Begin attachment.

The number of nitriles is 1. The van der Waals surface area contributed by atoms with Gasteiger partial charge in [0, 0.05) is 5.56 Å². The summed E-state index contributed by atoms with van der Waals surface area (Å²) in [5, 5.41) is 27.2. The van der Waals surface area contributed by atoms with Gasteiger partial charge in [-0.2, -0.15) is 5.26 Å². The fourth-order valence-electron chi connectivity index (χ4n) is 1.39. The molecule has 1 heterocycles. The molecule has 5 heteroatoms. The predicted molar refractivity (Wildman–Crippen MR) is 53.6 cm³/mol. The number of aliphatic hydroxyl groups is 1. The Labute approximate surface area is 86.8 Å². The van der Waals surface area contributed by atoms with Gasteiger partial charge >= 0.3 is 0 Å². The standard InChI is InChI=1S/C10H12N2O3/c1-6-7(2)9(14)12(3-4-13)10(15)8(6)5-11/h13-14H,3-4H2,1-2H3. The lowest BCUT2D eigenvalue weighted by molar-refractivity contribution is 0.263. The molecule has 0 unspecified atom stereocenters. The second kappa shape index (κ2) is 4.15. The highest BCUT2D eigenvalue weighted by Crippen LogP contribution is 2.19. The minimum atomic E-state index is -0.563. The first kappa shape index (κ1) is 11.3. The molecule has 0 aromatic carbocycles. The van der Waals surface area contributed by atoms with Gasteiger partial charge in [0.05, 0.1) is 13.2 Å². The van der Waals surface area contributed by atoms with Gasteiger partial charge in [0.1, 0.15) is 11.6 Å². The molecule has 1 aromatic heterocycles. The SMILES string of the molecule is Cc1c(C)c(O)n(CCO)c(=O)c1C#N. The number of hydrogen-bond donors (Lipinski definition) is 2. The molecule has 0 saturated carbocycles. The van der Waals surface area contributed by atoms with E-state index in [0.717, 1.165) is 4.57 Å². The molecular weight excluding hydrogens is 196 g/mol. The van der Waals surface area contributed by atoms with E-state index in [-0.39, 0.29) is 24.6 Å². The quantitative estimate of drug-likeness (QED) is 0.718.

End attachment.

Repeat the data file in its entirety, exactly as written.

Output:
The number of nitriles is 1. The van der Waals surface area contributed by atoms with Gasteiger partial charge in [0, 0.05) is 5.56 Å². The summed E-state index contributed by atoms with van der Waals surface area (Å²) in [5, 5.41) is 27.2. The van der Waals surface area contributed by atoms with Gasteiger partial charge in [-0.2, -0.15) is 5.26 Å². The fourth-order valence-electron chi connectivity index (χ4n) is 1.39. The molecule has 1 heterocycles. The molecule has 5 heteroatoms. The predicted molar refractivity (Wildman–Crippen MR) is 53.6 cm³/mol. The number of aliphatic hydroxyl groups is 1. The Labute approximate surface area is 86.8 Å². The van der Waals surface area contributed by atoms with Gasteiger partial charge >= 0.3 is 0 Å². The standard InChI is InChI=1S/C10H12N2O3/c1-6-7(2)9(14)12(3-4-13)10(15)8(6)5-11/h13-14H,3-4H2,1-2H3. The lowest BCUT2D eigenvalue weighted by molar-refractivity contribution is 0.263. The molecule has 0 unspecified atom stereocenters. The second kappa shape index (κ2) is 4.15. The highest BCUT2D eigenvalue weighted by Crippen LogP contribution is 2.19. The minimum atomic E-state index is -0.563. The first kappa shape index (κ1) is 11.3. The molecule has 0 aromatic carbocycles. The van der Waals surface area contributed by atoms with Gasteiger partial charge in [0.05, 0.1) is 13.2 Å². The van der Waals surface area contributed by atoms with Gasteiger partial charge in [0.1, 0.15) is 11.6 Å². The molecule has 1 aromatic heterocycles. The SMILES string of the molecule is Cc1c(C)c(O)n(CCO)c(=O)c1C#N. The number of hydrogen-bond donors (Lipinski definition) is 2. The molecule has 0 saturated carbocycles. The van der Waals surface area contributed by atoms with E-state index in [0.717, 1.165) is 4.57 Å². The molecular weight excluding hydrogens is 196 g/mol. The van der Waals surface area contributed by atoms with E-state index in [-0.39, 0.29) is 24.6 Å². The quantitative estimate of drug-likeness (QED) is 0.718.